In my defense, I have to say that I really never stood a chance.
I was five, and my mother called me into the living room, where Grandma was waiting in a recliner. “Hello, Shanny,” she said. I screamed — and covered my eyes with my hands. For my grandmother had taken four or five of those chocolate, star-bursty medallions and situated them over her teeth … so that it looked, from where I stood, as if her mouth were nothing but a yawning cavern of brownness.
My scream elicited an eruption of laughter from her. As I stood on my trembly legs, uncovered my eyes and watched her lick the covering off her teeth, I wrestled with the choice before me: I could be angry, or I could enjoy the moment with my closest friend. I didn’t dawdle making that choice.
“I’ll get you someday, Grandma,” I said, grinning.
I did get her. Several times. Over the years, it was my joy and delight to make my grandmother shriek. “Don’t ride that horse bareback. He might buck you off,” she’d say. So I’d ride the horse bareback, and yell at her through the window to make sure she saw. When one did buck me off, breaking my arm, I withstood her “I told you so.” In an odd, hard-to-believe way, it had been completely worth it.
The last time I pulled a shriek-inducing scream from my grandmother, I was staying at the house she and Grandpa had shared for twenty-one years, trying to help her out from under a stifling fog of grief. When the shock of his too early, too sudden death drifted away, we were left together in a clutch of stark sadness. She couldn’t believe he had left her; I couldn’t believe I’d lost them both. For despite her bodily presence, Grandma’s self was frozen in grief. I could get her to answer my questions, but not with any semblance of Mickey there. She wasn’t Mickey any more. She wasn’t anybody at all — just a woman waiting to die.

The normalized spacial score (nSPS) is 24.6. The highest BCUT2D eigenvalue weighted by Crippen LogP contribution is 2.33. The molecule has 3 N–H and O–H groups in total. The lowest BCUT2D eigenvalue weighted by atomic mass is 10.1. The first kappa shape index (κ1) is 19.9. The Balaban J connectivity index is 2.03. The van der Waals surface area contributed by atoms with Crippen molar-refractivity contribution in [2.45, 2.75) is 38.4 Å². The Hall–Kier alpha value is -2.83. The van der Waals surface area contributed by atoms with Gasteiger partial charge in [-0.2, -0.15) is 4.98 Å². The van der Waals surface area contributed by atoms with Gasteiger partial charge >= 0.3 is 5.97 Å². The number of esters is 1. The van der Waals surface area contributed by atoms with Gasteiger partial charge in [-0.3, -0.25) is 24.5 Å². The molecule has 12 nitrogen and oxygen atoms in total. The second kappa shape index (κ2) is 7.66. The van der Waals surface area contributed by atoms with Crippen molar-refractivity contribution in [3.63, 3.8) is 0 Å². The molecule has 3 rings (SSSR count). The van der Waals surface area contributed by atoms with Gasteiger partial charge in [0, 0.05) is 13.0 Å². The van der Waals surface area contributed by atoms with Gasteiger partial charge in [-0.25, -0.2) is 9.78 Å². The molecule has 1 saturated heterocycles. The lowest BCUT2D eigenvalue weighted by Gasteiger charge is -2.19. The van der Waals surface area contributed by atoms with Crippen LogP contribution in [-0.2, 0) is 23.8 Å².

Dave understood when I told him I needed to stay with her awhile. He came to the farm every day to see us both, but when night rolled around, he’d kiss me good-bye, hug my grandmother, and drive back to our house in the suburbs. Grandma and I would wash our faces, don flannel nightgowns, and retire to her room. Grandpa still lingered there, in a way that brought a new rush of tears whenever my heart caught the echo of one of his songs, or a whiff of his scent would untangle itself from the cedar closet and swirl around me in greeting.
One night, when the somberness pressed the oxygen from the room, I pulled a rubber pig snout from my purse when Grandma wasn’t looking, and slipped it over my head. I’d bought it earlier that day — for no reason except that I had to have it. With my back to her, I adjusted the snout over my nose, waited until she had settled in on her side of the bed, and turned slowly.
“Good night, Grandma,” I said.
“Good ni … ” she began, before a scream overtook her. In the second her shriek filled the room, I imagine she wrestled with a choice. She could get angry, or she could enjoy the moment.
We laughed until we cried, Mickey and me.